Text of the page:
Learn From Me: Applying to Medical School
I always knew I wanted to be a physician. Being a doctor was always easy to dream about, but once I got to college, facing my future goals became more of a reality.
As a first-year, I wasn’t confident that I would be able to do it. I felt very overwhelmed by all the steps I would have to take to apply to medical school: taking the “weed-out” organic chemistry class, studying for the MCAT, etc. I also thought my “college experience” was going to be ruined because of how time-consuming and rigorous the pre-med track is known to be. All of the challenges associated with being a “pre-med” made me want to give up before I even started. However, as I got through each little step, I became more and more confident that medical school was the right path for me. Looking back on my journey to applying to medical school, I am amazed at how far I have come, and I want to encourage students who are feeling defeated.
My first semester, I took CHM 030 (general chemistry), which was the first course of the “pre-med track.” I studied hard and continued to take the pre-med coursework throughout my sophomore year: Organic chemistry, physics, calculus, etc. My primary focus in my first two years of Lehigh was doing well at school and getting acclimated to college. At Lehigh, there were no feelings of competitiveness among my peers. Everyone was happy to help each other and it was a great collaborative environment. I made great friendships from my classes and always felt supported.
It wasn’t until my second semester of sophomore year until I confirmed that medicine was the right career for me. I signed up for a training program to become a phlebotomist, and I worked in outpatient labs for St. Luke’s Health Network. I loved doing a procedure (drawing blood and performing EKGs) and working directly with patients. I could see how much of an impact I had on my patients, and I wanted to have even more as a physician. It’s important to gain clinical experience not only to see if you would like a health career, but also to have it for your medical school application. Working at St. Luke’s also gave me the opportunity to shadow and learn from physicians and medical students.
Winter break during junior year, I began studying for the dreaded MCAT. The 7.5 hour test is what I feared the most, and I had no clue where to even start. So, I took baby steps: I went to my local library at home and took notes on Kahn Academy videos and did only 20 practice questions a day. Over the course of 4 months, I added more content to my study plan and made longer practice tests. Studying for the MCAT eventually became a regular part of my daily routine; I sat in the same cubicle in FML every day to study between classes. I would fit in practice questions and flashcards whenever I could throughout the day, whether I was in between appointments at work or waiting in line for coffee. Studying for the MCAT was the hardest part of the pre-med process for me because I had to learn how to discipline myself to study every day. I did not have a professor to create deadlines for me, or classmates to go through questions with me. I was completely on my own, and it was up to me to create a schedule and get myself up at 7AM every Saturday morning to take a mock exam. When the test day came in April, I felt ready. After taking the test, I realized I was able to push myself beyond what I thought I could do, solidifying my confidence that I could do well in medical school and become the physician I have always wanted to be.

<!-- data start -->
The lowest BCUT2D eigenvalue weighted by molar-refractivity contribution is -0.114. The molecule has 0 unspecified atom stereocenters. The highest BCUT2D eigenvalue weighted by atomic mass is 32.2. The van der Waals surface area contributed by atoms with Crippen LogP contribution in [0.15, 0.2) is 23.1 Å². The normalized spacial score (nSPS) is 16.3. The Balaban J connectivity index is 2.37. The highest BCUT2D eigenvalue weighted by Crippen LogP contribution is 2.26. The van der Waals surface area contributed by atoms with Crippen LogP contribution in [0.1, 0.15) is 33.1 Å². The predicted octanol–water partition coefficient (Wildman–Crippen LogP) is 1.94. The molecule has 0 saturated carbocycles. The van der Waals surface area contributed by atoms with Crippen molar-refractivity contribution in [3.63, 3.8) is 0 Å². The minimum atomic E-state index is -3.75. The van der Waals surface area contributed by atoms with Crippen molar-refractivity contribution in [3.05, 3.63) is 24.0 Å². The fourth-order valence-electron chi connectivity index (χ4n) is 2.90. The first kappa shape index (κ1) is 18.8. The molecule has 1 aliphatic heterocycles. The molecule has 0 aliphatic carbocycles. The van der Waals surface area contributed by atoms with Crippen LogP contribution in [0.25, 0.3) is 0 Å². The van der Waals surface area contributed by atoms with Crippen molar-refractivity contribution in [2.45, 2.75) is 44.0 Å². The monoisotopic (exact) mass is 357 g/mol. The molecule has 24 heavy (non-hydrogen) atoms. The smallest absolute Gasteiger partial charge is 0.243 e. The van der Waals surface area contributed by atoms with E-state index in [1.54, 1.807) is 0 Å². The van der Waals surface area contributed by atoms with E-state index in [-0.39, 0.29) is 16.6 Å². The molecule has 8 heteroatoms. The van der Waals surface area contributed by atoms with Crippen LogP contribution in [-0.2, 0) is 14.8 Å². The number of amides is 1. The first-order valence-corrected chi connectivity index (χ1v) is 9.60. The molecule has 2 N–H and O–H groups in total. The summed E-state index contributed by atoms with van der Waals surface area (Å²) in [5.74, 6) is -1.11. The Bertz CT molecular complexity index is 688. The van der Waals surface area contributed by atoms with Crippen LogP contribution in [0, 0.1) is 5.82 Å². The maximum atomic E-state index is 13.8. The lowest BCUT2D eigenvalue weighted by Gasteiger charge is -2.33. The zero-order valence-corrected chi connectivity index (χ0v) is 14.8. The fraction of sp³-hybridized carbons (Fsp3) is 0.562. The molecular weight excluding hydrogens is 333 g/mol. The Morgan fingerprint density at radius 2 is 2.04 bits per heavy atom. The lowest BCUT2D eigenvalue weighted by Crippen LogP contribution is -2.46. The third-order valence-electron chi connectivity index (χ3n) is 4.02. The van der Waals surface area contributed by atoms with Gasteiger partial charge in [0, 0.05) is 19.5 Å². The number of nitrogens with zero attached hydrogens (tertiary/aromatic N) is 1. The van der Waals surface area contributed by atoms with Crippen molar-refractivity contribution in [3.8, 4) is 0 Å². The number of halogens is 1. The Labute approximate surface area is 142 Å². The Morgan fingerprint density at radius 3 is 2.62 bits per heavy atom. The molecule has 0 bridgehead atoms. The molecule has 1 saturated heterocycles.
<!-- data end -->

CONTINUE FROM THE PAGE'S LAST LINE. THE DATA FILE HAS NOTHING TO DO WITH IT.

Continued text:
With the help of the Pre-Health Advisor and my professors, I was ready to submit my primary application to AMCAS in mid-June after my junior year. The primary application consisted of my Lehigh transcript, MCAT score, personal background information, my personal statement, and descriptions of my extracurricular activities. In July, I received email invites from medical schools to fill out their secondary applications. These secondaries mostly consisted of 1 or 2 small essays specific to each school. I spent this summer writing essays and continuing my phlebotomy job.
Now that I am in my senior year, I am focusing on medical school interviews, volunteering at a local food pantry and shadowing physicians at St. Luke’s. Most importantly, I am enjoying my last year of college by relaxing and spending time with my friends. Looking back on my college experience, I still had time to do the things I loved outside of being a pre-med.
I am grateful for Lehigh and all of the resources it had to offer me. From peer tutoring sessions, mock interviews with the Pre-Health Advisor, personal statement workshops at the Career Center, and my kind professors, I had a strong support system at Lehigh. The further I went through my pre-med journey, the prouder I was of myself, and the more motivated I was to keep going. I want to tell my 18-year-old self who was just arriving at college that applying to medical school was not as scary as it first seemed. I also want to tell her to not be too hard on herself, and that everything does not seem so daunting if she takes it one step at a time. So I am telling anyone now who is just starting the process and is feeling doomed: You can do it!
About the Author: Isabel Lavine (Biology '23)
I’m Isabel Lavine and I am from Newtown, PA. I am a senior majoring in Biology and minoring in Psychology, while on a pre-med track. I am also a phlebotomist at St. Luke’s University Hospital. Outside of work and school, I enjoy exercising with my friends, baking, and working on the school yearbook. Next year, I will start medical school at Sidney Kimmel Medical College at Thomas Jefferson University.